While all that might drive the narrative, it isn’t the story. The story is much simpler. Roman Reigns is desperate to stay champion. Standing his way is the entire WWE locker room. His quest for power leaves him bruised and paranoid. That’s it. That is the fundamental story.

Using these basic principles makes it easy to see how well the pro wrestling medium fits into the typical hero’s journey story structure. A wrestler wants to be champion/revenge/hates X person, and their opponent stands in their way. Every single wrestling match from the beginning can easily fit in that parameter. But why don’t they all create this level of investment from viewers?

The beats within the story, specifically the character beats, typically help shape a viewer’s level of interest. There is no perfect formula for why some character beats resonate, and others do not. While it’s easy to say, “the story, the story, the story,” it isn’t the plotline that’s appealing to fans. There’s a common phrase thrown around countless writing circles. “Plot is overrated.”

So many writers, especially young writers, have ideas for stories. However, when crafting those tales, they focus on the world, the mechanics, or the innovative beats of narrative. Where many of them lack, and where pro wrestling often struggles, is character. More often than not, it’s the people in the world, not the threads, that make a story. Tolkien’s Lord of the Rings is renowned for its deep backstory and rich lore. However, it’s Frodo and his journey that makes the saga work. Seeing relatable characters struggle through conflict (story beats) typically appeals to audiences more than intricate plot details.

Pro wrestling is based on this simple structure. We watch people that we love and hate fight and bleed for us. It’s the individual and their personality that makes the story work. However, pro wrestling, WWE in particular, has often sacrificed creating characters with understandable goals and obstacles and substituted them for easy-to-digest caricatures. From the over-the-top occupational cartoons of the 90s to the masses of one-note gimmicks in NXT, the WWE often tries to shortcut generating emotional responses to characters.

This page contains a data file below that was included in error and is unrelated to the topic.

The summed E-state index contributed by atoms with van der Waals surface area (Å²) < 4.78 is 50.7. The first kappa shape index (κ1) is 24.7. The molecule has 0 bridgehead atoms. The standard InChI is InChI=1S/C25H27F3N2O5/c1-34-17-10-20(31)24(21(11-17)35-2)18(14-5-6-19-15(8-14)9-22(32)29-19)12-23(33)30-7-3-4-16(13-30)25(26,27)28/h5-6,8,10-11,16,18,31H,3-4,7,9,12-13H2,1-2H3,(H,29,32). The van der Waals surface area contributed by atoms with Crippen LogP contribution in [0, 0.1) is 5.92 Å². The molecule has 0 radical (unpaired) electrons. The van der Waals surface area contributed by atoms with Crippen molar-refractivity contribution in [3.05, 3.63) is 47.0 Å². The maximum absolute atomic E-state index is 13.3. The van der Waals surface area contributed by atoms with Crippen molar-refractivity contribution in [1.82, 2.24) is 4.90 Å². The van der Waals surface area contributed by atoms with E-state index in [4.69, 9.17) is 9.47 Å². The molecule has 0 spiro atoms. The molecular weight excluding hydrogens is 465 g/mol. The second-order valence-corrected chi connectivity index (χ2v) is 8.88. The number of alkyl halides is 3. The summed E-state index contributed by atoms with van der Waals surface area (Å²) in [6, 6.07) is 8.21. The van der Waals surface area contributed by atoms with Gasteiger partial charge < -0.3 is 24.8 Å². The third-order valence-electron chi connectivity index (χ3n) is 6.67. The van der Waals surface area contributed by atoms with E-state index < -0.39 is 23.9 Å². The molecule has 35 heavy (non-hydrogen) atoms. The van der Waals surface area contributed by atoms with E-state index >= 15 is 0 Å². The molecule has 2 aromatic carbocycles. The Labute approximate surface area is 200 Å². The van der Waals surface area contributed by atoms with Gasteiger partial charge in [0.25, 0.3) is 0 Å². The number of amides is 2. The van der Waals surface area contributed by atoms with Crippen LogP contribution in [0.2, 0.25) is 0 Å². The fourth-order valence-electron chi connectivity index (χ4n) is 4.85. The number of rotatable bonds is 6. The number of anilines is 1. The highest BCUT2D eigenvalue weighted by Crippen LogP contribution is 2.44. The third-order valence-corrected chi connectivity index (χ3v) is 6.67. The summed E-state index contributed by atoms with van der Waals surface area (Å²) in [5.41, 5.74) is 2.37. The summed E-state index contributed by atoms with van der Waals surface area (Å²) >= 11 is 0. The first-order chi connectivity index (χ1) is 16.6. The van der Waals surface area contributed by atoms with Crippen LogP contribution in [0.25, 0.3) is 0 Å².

This version of Roman Reigns is easy to understand. He was the promised son who failed to live up to expectations. Now there’s no end to the depths he’ll go to stay on top. It’s a classic villain archetype. To Joe Anoa’i’s credit, that’s exactly how he plays the character. The WWE, however, cannot just let subtly exist and feel the need to overdo every step.

The Bloodline clicks with its audience because it hits all of the emotional and story beats the WWE has trained its audience to believe matter. While the execution may isolate some traditional pro wrestling fans, the characters involved, from Jey Uso, Sami Zayn, Solo Sikoam, and even Cody Rhodes, have played relatable characters on Roman’s chessboard.

While it’s difficult to quantify why story and character beats work for certain fans (Stephen King is the most successful author of the late 20th and 21st century, but even his work doesn’t have universal appeal), by steering into fundamental, very human emotions, Roman Reigns has become of the most compelling characters on WWE TV in decades. But it’s not the story that appeals to fans. It’s the character.